Britty Mann: I am a firm believer that there is not one single strategy that will, in itself, solve the social and environmental crises that are caused by animal consumption, but I do believe we can help move money away from harmful industries by making vegan food available and affordable on as many menus as possible.
Since Black, Brown, Indigenous, and low-income communities are disproportionately and inequitably affected by animal agriculture, I believe that the fight for animal rights and environmental justice is inextricably connected to any anti-racist movement. We have a long way to go in making that connection a more purposeful, inclusive, and equitable one.
Planted Society is, first and foremost, an organization that utilizes the inherent power of local public demand, so I think that our programs can be a meaningful resource to individuals and existing BIPGM-led grassroots organizations in the fight for food sovereignty, including efforts to eradicate food apartheids and food swamps. As we grow, my hope is that we are able to reach as many communities as possible, and that we can do our small part to make the overlap between animal advocacy and other social justice movements a more inclusive and intentional one.
Tell us more about your partnership with the City of Austin. How did that happen? What are your goals with this? Do you see this as a potential framework/template for other cities?
Britty Mann: This November, we are partnering with over 30 businesses in Austin to incentivize individuals to choose plant-based options when dining out. Each small-business partner is making a meaningful contribution to the challenge: Some are adding vegan dishes to their menu for the month, some are offering sizable discounts when customers choose a plant-based entree, and some are even giving away free food and beverages. At the end of the challenge, we’ll survey the community to determine the best dishes and give away some great prizes to individuals as well.
Our campaign is focused not only on sending the existing plant-based community into new spaces, but reaching everyone who dines out in Austin with the message that we don’t have to sacrifice quality and taste to make small choices that positively impact the planet. Because so many Austinites are already making efforts in their own lives to lessen their carbon footprint, we estimate that a large number of restaurant patrons will be enthusiastic about participating.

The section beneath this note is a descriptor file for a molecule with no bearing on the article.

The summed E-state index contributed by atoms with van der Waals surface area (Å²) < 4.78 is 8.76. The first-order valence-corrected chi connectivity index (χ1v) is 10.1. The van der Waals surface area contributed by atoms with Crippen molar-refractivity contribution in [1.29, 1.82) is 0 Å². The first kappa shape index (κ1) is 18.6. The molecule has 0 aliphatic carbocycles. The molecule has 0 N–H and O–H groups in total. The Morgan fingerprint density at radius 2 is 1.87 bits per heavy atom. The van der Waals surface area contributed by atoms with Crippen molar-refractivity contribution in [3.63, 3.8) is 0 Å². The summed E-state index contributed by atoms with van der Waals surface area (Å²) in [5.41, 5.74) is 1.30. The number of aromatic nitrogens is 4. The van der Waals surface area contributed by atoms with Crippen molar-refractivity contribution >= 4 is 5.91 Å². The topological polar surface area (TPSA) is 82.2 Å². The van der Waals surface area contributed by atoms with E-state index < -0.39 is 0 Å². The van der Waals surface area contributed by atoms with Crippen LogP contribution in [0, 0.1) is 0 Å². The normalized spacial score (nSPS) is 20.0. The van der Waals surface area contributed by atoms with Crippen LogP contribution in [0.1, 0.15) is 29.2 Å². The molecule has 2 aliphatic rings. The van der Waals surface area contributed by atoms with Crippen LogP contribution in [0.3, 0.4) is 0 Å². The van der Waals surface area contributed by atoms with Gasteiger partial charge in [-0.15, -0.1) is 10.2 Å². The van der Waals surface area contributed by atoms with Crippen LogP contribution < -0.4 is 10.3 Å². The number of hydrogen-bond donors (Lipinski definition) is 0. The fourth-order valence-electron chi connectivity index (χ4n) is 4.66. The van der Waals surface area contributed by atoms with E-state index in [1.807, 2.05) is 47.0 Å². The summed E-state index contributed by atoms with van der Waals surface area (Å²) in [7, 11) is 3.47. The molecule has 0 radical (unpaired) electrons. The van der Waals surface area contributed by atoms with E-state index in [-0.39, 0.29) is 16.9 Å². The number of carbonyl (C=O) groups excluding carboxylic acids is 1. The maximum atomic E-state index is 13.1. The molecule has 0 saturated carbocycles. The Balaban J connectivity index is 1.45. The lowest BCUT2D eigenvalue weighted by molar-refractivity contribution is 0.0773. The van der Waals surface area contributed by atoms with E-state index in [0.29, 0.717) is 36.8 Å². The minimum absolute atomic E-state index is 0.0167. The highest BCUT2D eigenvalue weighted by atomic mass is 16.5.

Because this is a city-wide, environmentally-focused campaign, the City of Austin’s Office of Sustainability was interested in sponsoring it since it aligned with the goals of Austin’s Climate Equity Plan. When they agreed to come on board, I was both thrilled and intimidated, and I have to say that it certainly has helped motivate me to make this the best program possible. We want to be able to use this as a blueprint so we can partner with existing organizations in cities around the country, and I’m happy to say those conversations have already started.
Do you think local governments should be actively working to decarbonize their citizens’ plates?
Britty Mann: Though many cities are making some effort to acknowledge the growing climate crisis, actually demonstrating a commitment to climate initiatives is easier said than done. I’m lucky to live in a region of Texas where a Climate Plan even exists, let alone one that addresses equity issues. And out of those who are pushing climate initiatives, so few of them are emphasizing anything other than transportation and landfill-related emissions solutions.
I think that while it’s incredibly important and impactful when local governments sponsor, enact or legislate in the direction of a more sustainable local food system, any initiative is really at the mercy of what the public is willing to fight for. The best way to create local change is to support the efforts of existing grassroots organizations working with city governments, and if those don’t exist, sometimes you can even start one yourself!
Lead image courtesy of Planted Society.